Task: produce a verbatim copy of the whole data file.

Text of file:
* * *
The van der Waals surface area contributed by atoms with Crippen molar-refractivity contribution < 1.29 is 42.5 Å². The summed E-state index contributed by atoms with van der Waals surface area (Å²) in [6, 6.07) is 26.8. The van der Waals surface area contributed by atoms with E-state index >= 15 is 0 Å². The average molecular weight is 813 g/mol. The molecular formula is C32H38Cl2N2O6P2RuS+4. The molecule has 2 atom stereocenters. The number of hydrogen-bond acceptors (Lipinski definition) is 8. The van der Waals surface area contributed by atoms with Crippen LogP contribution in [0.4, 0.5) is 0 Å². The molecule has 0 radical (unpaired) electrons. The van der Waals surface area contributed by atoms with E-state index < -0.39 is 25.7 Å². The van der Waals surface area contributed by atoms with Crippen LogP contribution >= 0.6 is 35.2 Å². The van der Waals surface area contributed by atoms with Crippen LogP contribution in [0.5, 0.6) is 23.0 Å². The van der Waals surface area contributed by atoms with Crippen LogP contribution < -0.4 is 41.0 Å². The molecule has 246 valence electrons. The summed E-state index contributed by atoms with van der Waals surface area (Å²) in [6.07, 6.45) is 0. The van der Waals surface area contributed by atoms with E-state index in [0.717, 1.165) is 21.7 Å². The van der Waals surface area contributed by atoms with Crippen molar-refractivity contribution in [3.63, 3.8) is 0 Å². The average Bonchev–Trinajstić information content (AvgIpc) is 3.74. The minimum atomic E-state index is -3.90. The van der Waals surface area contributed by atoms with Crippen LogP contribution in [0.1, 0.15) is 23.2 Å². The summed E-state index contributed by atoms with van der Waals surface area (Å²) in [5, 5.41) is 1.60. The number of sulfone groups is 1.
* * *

The van der Waals surface area contributed by atoms with Crippen molar-refractivity contribution < 1.29 is 42.5 Å². The summed E-state index contributed by atoms with van der Waals surface area (Å²) in [6, 6.07) is 26.8. The van der Waals surface area contributed by atoms with E-state index >= 15 is 0 Å². The average molecular weight is 813 g/mol. The molecular formula is C32H38Cl2N2O6P2RuS+4. The molecule has 2 atom stereocenters. The number of hydrogen-bond acceptors (Lipinski definition) is 8. The van der Waals surface area contributed by atoms with Crippen LogP contribution in [0.4, 0.5) is 0 Å². The molecule has 0 radical (unpaired) electrons. The van der Waals surface area contributed by atoms with E-state index < -0.39 is 25.7 Å². The van der Waals surface area contributed by atoms with Crippen LogP contribution >= 0.6 is 35.2 Å². The van der Waals surface area contributed by atoms with Crippen LogP contribution in [0.5, 0.6) is 23.0 Å². The van der Waals surface area contributed by atoms with Crippen LogP contribution < -0.4 is 41.0 Å². The molecule has 246 valence electrons. The summed E-state index contributed by atoms with van der Waals surface area (Å²) in [6.07, 6.45) is 0. The van der Waals surface area contributed by atoms with E-state index in [0.717, 1.165) is 21.7 Å². The van der Waals surface area contributed by atoms with Crippen molar-refractivity contribution in [3.63, 3.8) is 0 Å². The average Bonchev–Trinajstić information content (AvgIpc) is 3.74. The minimum atomic E-state index is -3.90. The van der Waals surface area contributed by atoms with Crippen LogP contribution in [0.1, 0.15) is 23.2 Å². The summed E-state index contributed by atoms with van der Waals surface area (Å²) in [5, 5.41) is 1.60. The number of sulfone groups is 1.